Bob Saget’s family has revealed that a fatal head injury was the cause of his death last month — a pain that many other families probably know all too well.
Saget, 65, was found dead in his Orlando, Fla. hotel room. The official autopsy report released Friday by the Orange County Medical Examiner’s Office found that the “Full House” actor died as the result of “blunt head trauma,” as reported by CNN.
“It is the most probable that [Saget] suffered an unwitnessed fall backwards and struck the posterior aspect of his head,” says the statement from chief medical examiner Dr. Joshua D. Stephany. “The manner of death is accident.”
Traumatic brain injury, defined as an injury that affects how the brain works, is a leading cause of death and disability among children and young adults in the U.S., according to the Centers for Disease Control and Prevention (CDC).
An estimated 1.5 million Americans sustain a traumatic brain injury (TBI) every year, and 50,000 die. In 2019 alone, there were about 61,000 TBI-related deaths in the U.S., the CDC reports, or roughly 166 TBI-related deaths every single day.
Earlier this week, the late comedian’s family also said that the cause of death was an unspecified trauma to his head.
This brings to mind the tragic case of Tony-winning actress Natasha Richardson, the late wife of Liam Neeson and daughter of movie icon Vanessa Redgrave, who suffered a fatal traumatic brain injury in 2009. She fell and hit her head while skiing in Quebec, but declined medical treatment at first. Four hours later, she went to the hospital complaining of a headache. Turns out, she had suffered an epidural hematoma, aka bleeding between the inside of the skull and the outer covering of the brain, or dura. She later succumbed to her brain injury at age 45.
Falls are the most common cause of traumatic brain injury, leading to nearly half of TBI hospitalizations, according to the CDC. Motor vehicle crashes and assault are the other most common ways that Americans sustain a brain injury. But firearm-related suicide is the most common cause of TBI-related deaths.
Sports injuries are another concern, such as chronic traumatic encephalopathy (aka CTE) among athletes in contact sports like football and boxing. Indeed, the degenerative disease has been found in the brains of more than 315 former NFL players.
Each year, 230,000 Americans sustaining TBIs are hospitalized and survive. But 80,000 to 90,000 of these survivors continue to suffer long-term disability as a result of their injuries. Comedian and “30 Rock” actor Tracy Morgan is a prominent example; he suffered a traumatic brain injury from a “horrific” 2014 motor vehicle accident that left him in a coma for eight days. He told “Today” in 2015 that the crash left him with some memory loss and recurring headaches.
“There are times where I have my good days and my bad days, where I forget things,” he said at the time. “There are times where I get the headaches, and the nose bleeds.”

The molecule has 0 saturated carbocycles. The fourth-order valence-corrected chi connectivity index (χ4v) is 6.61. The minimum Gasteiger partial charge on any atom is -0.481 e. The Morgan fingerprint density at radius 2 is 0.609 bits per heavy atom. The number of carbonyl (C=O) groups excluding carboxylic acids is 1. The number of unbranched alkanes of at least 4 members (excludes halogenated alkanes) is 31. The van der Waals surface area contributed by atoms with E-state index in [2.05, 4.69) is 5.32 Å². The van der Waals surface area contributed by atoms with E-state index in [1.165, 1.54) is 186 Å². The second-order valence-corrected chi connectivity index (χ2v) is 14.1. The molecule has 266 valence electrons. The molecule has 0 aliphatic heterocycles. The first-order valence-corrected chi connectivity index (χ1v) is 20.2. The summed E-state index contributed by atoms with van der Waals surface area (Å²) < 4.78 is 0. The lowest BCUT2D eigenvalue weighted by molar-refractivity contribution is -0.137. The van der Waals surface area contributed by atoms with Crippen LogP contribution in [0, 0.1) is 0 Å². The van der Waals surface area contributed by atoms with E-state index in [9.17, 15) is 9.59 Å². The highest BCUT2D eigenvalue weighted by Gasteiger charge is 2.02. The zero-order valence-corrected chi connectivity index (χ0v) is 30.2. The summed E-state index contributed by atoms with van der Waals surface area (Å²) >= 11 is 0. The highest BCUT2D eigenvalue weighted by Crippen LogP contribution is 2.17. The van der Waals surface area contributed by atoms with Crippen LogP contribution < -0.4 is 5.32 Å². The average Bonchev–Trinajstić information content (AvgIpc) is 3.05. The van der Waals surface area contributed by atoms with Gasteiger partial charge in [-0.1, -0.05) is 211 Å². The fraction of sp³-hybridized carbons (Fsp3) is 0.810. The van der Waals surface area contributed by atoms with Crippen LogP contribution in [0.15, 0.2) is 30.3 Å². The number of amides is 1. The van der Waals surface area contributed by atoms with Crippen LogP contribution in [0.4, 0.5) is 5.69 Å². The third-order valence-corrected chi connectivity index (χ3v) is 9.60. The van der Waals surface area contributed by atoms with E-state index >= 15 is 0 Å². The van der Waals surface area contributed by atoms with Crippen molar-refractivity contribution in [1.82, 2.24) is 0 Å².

Indeed, some common disabilities from TBI include problems with cognition (such as thinking, memory and reasoning); sensory processing (including sight, hearing, touch, taste and smell); communication (expression and understanding); and behavior or mental health (depression, anxiety, personality changes, aggression, acting out and social inappropriateness).
And such head trauma can also take a devastating financial toll. The economic burden of health care costs from nonfatal traumatic brain injury in the U.S. was estimated to be $40.6 billion in 2016. The lifetime costs of a patient’s treatment for a traumatic brain injury are estimated to run from $85,000 to $3 million.
As the National Institute of Health notes, however, it’s common for people to bump their heads. And many times, our skulls protect our brains from serious injury.
So what are the signs of a traumatic brain injury?
- A headache that gets worse or does not go away
- Repeated vomiting or nausea
- Convulsions or seizures
- An inability to wake up
- Dilated (enlarged) pupil in one or both eyes
- Slurred speech
- Weakness or numbness in the arms or legs
- Loss of coordination
- Increased confusion, restlessness or agitation
Anyone with signs of moderate or severe TBI should receive medical attention as soon as possible, the NIH says. Doctors will use imaging tests and a neurologic exam to make a diagnosis, and will then determine treatment from here.
Most people with a minor TBI or concussion can recover safely at home — after getting a medical check-up. But those with more severe injuries may need ongoing care and rehab to continue with their recovery.
And it should be noted that while anyone can sustain a traumatic brain injury, some groups of people are at greater risk of dying or experiencing long-term health problems following their injury, including: racial and ethnic minorities; service members and veterans; people who experience homelessness; people in correctional and detention facilities; intimate partner/domestic violence survivors; and people living in rural areas. Those with lower incomes and without health insurance have less access to TBI care, for one thing. This is often due to health disparities for these at-risk populations. Learn more here.